Type species: Samia cynthia (Drury, 1773).
A genus of maybe 12 closely related species from the eastern Palaearctic and Oriental regions. One, Samia cynthia, has been introduced into several other parts of the world as subsp. cynthia. [Note: Many authors still regard Samia as consisting of one very variable species.]
The Himalayan Samia canningi (Hutton, 1859) has been demonstrated to be the main wild progenitor of the domesticated Eri Silkmoth (Samia ricini (Jones, 1791)), which exists only in captivity. Therefore, the two names refer to the same biological species, but the name Phalaena ricini Jones, 1791 has precedence over Saturnia canningi Hutton, 1859. However, both names have been used widely and consistently by authors in the entomological and sericultural literature for over 150 years to refer to the domesticated and wild entities, respectively. Peigler & Luikham (2013) proposed that the name Saturnia canningi be conserved and added to the Official List of Specific Names in Zoology, so that it can continue to be used when referring to the wild form (Peigler & Luikham, 2013). However, further DNA analysis has shown that Samia ricini is a polyhybrid that was created in captivity, and that it also contains the genes of several other Samia cynthia races/subspecies.
HOSTPLANT FAMILIES: Mainly trees of the genus Ailanthus (Simaroubaceae), although some species prefer other hosts.
GB: Cynthia Moth; Ailanthus Silkmoth, F: Bombyx de l'Ailanthe, D: Ailanthusspinner; GŲtterbaumspinner, RU: Aylantoviy selkopryad, NL: Hemelboomvlinder, H: BŠlvŠnyfa-selyemlepke, FI: Ailanthuskehrššjš, IT: Bombice dell'ailanto.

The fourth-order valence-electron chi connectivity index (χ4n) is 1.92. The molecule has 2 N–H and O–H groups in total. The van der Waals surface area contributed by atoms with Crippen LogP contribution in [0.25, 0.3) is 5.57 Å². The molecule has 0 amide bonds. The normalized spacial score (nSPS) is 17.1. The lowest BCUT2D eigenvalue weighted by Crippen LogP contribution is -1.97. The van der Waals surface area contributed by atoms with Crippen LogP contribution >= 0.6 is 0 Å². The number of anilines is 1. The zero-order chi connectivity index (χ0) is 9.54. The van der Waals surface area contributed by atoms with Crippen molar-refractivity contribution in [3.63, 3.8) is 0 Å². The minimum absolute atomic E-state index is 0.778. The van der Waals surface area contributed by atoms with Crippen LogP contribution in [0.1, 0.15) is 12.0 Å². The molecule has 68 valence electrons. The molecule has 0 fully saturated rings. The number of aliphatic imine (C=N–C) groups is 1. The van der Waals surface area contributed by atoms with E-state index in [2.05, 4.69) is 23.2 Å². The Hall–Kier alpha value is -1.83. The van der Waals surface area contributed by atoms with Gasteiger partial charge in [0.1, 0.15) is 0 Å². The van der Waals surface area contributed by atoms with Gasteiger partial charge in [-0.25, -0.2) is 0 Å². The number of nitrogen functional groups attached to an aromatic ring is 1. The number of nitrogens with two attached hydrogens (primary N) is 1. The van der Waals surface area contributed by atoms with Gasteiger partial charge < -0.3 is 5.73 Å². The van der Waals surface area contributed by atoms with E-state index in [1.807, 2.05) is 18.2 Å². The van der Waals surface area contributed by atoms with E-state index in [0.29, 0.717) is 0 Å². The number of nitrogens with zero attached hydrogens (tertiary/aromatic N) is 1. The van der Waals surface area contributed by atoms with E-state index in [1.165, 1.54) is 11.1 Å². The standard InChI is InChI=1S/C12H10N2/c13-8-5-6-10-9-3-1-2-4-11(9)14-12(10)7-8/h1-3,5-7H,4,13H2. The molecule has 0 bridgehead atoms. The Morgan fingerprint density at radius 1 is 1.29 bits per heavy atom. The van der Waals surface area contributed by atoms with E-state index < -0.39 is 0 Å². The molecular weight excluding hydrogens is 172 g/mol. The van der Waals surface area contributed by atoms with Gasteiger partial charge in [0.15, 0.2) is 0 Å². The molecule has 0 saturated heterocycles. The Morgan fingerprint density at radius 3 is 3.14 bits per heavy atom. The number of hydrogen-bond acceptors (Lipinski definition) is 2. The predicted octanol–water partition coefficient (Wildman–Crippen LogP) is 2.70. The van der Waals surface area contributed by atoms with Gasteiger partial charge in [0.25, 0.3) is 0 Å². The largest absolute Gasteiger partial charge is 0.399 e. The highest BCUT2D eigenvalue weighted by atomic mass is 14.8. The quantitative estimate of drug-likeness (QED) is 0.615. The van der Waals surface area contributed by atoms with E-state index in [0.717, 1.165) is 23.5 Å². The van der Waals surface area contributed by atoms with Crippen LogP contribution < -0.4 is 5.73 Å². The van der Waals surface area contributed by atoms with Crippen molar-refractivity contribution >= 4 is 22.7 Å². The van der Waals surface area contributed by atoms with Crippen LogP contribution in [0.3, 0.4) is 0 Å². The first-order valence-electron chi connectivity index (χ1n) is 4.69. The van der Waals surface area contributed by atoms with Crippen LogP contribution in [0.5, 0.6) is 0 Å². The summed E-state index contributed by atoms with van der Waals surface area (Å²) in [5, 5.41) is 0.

Phalaena (Attacus) cynthia Drury, 1773, Illustr. Exot. Ins. 2: 10.
Type locality: China.
Holarctic; eastern Palaearctic region. Pleistocene refuge: Monocentric -- Sinopacific refuge.
Wingspan 113--125mm. Cannot be confused with any other European saturniid, resembling most closely the genera Callosamia (North America), Epiphora (Africa) and Attacus (South East Asia). Body small (<25mm) in relation to wingspan. Male forewings more falcate than in the plumper female, otherwise the sexes are identical, including the 'snake-head' pattern to the forewing tip. The eyespots on each wing are not round but squashed into large crescents. Somewhat variable, with f. advena Watson, 1912 having a reduced grey post-apical area, and f. parisiensis Clément, 1899 with yellowish-brown ground colour.
Although originally from the open lowland forests of eastern and central China, in Europe this nocturnal, or even crepuscular, species is associated mainly with cities and suburban areas, where its introduced host tree is grown as an ornamental or has become feral. It is rarely found above 400m altitude.